FARGO – A Fargo man who had a five-part surgery in late October to save his deteriorating vision – and hopefully improve it – is back at work.
Jesse Shirek, 36, spent his first day back in the office Tuesday at North Dakota Vision Services/School for the Blind, and is very happy with improvements to his vision so far.
“Every day it seems like there’s a little more,” said Shirek.
Though his vision is still very blurry as the eye heals, Shirek said colors are more vivid and seem to “pop” more than before.
Prior to surgery, the paint color on the walls of his home looked “eggshell” to him.
Now, he describes it as “peachy beige.”
“It’s interesting how I’m kind of seeing a different world,” said Shirek.
Shirek’s wife, Sherry, is equally thrilled.
“Hugely pleased,” Sherry Shirek said, “He’s doing amazing.”
While Jesse has one prosthetic eye and is legally blind in his other eye, Sherry is completely blind, having lost her vision more than 20 years ago from complications of diabetes.
It was important to her, and Jesse, that he hang on to his vision, and get a chance to improve it.
So far, things are moving in that direction.
During his one-month checkup at Minnesota Eye Consultants in Bloomington last week, Jesse learned that a tiny shunt placed by surgeons is keeping pressure from building up in his eye.
It means that after 20 years, he no longer has to control his glaucoma with eyedrops, which were causing his cornea to deteriorate.
Jesse received a cornea transplant and lens implant during the surgery, which should eventually help him see more detail.
He also received an artificial iris implant, which wasn’t covered by insurance because it’s still in the FDA’s trial phase.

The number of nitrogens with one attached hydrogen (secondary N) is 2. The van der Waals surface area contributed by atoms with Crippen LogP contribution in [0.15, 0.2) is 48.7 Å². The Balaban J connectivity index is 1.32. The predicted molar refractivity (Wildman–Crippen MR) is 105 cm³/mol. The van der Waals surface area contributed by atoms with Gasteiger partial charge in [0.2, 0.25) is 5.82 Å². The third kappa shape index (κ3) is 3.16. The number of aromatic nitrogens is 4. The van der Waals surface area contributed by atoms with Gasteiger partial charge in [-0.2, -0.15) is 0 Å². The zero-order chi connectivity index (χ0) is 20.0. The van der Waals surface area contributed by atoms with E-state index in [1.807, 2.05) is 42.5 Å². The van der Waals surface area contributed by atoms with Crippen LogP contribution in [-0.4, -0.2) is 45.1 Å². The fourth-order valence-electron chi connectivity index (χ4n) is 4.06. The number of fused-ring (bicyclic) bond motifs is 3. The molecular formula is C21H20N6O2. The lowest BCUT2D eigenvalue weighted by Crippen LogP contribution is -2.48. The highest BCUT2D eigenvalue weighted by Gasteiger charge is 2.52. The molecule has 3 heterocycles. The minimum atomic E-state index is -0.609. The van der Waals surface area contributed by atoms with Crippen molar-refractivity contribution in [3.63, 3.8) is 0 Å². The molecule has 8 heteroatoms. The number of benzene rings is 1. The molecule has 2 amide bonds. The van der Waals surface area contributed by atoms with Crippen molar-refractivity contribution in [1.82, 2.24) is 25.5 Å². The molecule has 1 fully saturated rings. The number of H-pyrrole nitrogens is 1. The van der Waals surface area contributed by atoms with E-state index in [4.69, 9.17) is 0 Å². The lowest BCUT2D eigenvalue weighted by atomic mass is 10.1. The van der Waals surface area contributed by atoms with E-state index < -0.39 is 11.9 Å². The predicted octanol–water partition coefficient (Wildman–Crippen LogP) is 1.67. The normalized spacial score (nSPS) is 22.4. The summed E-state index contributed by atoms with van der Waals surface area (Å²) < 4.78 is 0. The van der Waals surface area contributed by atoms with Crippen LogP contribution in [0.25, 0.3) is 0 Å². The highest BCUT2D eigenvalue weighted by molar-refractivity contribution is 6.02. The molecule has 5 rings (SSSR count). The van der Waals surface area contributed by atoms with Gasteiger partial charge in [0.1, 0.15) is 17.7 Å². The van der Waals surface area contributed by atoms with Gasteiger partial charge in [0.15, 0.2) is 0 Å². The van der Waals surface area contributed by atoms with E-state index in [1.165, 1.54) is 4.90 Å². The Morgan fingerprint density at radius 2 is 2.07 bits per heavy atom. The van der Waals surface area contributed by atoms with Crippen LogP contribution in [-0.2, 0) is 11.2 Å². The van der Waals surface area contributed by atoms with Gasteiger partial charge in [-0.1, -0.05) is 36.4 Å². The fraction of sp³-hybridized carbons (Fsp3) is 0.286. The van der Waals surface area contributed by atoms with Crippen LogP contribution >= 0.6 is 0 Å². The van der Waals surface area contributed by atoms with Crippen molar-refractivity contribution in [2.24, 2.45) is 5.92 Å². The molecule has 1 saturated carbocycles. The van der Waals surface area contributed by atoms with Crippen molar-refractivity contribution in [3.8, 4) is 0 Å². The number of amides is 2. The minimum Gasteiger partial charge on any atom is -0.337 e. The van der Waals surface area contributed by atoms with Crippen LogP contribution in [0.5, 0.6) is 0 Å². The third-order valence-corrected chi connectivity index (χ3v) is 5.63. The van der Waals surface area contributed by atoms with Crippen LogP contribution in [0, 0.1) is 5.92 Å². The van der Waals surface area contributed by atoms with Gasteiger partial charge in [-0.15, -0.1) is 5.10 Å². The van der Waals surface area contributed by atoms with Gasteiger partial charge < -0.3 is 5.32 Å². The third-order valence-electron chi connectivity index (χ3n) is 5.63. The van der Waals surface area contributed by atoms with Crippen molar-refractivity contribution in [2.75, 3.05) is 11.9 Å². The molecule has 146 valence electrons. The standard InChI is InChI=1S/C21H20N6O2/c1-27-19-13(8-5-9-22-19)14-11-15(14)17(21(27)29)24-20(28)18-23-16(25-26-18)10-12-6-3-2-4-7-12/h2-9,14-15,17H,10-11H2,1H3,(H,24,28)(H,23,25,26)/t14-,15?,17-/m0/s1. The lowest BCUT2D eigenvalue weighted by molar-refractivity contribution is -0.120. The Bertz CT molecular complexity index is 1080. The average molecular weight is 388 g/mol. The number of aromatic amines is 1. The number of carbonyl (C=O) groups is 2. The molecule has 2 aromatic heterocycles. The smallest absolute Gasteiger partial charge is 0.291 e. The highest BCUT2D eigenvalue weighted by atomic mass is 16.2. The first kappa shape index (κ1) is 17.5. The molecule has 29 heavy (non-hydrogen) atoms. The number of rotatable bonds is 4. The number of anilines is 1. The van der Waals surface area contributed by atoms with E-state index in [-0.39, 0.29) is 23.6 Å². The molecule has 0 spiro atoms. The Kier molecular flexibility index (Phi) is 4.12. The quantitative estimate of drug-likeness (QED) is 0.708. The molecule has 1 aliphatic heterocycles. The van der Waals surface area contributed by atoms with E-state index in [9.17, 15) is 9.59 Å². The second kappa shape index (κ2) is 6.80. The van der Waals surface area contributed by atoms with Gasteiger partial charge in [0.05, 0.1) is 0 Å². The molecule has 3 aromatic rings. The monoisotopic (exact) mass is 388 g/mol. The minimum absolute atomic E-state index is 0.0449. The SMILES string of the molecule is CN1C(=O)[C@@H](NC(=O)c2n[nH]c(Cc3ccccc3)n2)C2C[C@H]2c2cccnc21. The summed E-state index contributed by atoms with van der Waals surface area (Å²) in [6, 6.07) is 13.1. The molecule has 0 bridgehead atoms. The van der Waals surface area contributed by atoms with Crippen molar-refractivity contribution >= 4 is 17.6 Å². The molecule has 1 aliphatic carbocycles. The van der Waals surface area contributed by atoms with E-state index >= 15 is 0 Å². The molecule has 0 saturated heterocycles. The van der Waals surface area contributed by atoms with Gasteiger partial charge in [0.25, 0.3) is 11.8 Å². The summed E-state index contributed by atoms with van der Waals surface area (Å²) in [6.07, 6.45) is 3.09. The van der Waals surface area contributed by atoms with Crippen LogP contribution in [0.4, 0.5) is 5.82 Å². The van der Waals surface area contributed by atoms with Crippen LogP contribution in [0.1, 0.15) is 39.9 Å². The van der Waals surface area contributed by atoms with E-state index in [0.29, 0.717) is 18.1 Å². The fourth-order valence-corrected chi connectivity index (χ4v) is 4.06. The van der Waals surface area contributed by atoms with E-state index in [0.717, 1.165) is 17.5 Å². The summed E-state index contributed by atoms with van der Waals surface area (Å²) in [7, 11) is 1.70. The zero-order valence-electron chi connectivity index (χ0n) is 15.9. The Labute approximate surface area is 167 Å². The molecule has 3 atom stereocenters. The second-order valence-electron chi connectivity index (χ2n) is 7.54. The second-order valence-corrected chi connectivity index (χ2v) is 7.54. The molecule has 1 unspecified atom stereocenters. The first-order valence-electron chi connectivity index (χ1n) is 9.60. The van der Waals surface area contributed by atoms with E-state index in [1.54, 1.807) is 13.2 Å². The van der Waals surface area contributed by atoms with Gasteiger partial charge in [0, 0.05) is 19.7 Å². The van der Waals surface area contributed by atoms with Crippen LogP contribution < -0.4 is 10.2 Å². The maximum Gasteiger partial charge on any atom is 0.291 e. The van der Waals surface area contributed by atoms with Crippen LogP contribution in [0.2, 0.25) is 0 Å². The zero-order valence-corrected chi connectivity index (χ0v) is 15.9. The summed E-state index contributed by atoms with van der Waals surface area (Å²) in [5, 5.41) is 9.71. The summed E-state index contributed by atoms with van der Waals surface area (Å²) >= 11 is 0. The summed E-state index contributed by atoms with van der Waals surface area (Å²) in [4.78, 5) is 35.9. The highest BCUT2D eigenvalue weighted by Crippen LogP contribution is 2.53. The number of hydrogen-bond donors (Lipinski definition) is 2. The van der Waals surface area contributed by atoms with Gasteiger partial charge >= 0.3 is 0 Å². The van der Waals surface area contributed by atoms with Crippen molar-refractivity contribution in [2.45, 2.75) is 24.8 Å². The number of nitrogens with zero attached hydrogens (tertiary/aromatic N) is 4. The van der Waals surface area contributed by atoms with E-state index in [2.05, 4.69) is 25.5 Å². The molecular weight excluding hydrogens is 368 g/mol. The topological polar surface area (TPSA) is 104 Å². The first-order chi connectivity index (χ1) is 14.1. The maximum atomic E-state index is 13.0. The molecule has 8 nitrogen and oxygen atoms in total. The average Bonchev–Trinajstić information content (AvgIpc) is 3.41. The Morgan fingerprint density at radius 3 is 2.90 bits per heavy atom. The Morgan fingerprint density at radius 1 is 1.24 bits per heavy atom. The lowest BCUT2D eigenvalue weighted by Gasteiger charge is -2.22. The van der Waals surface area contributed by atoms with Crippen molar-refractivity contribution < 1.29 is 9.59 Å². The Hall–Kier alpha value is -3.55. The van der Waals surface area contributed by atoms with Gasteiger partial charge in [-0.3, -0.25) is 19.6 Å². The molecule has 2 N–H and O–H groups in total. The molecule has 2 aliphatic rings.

Sherry Shirek said a fundraiser in September, along with matching funds from Dakota Medical Foundation’s Lend A Hand, will cover that uninsured portion and related expenses.
She and Jesse are grateful for everyone’s help, including the Fargo Lions Club, whose members have taken turns driving the couple to Bloomington for appointments.
Now, it’s a waiting game to see what Jesse’s quality of vision will look like.
He has three-month and six-month checkups ahead, and after that, should have reached the point where his vision will be at maximum capacity.
“We don’t want to have expectations,” said Sherry.
“Just taking it one day at a time, being positive,” she said.
Meantime, doctors have cleared Jesse for all activities, including skiing, snow shoveling and weightlifting.
But he won’t stop noticing the little things – for example, a reflection on a dinner plate that’s coming in sharper than it did the day before.
“It puts a smile on my face when I notice things that have more dimension and vibrancy,” said Jesse.
“My vision was slipping away, so this is hugely meaningful,” he said.
Readers can reach Robin Huebner at email@example.com. Huebner is also a 5 p.m. news anchor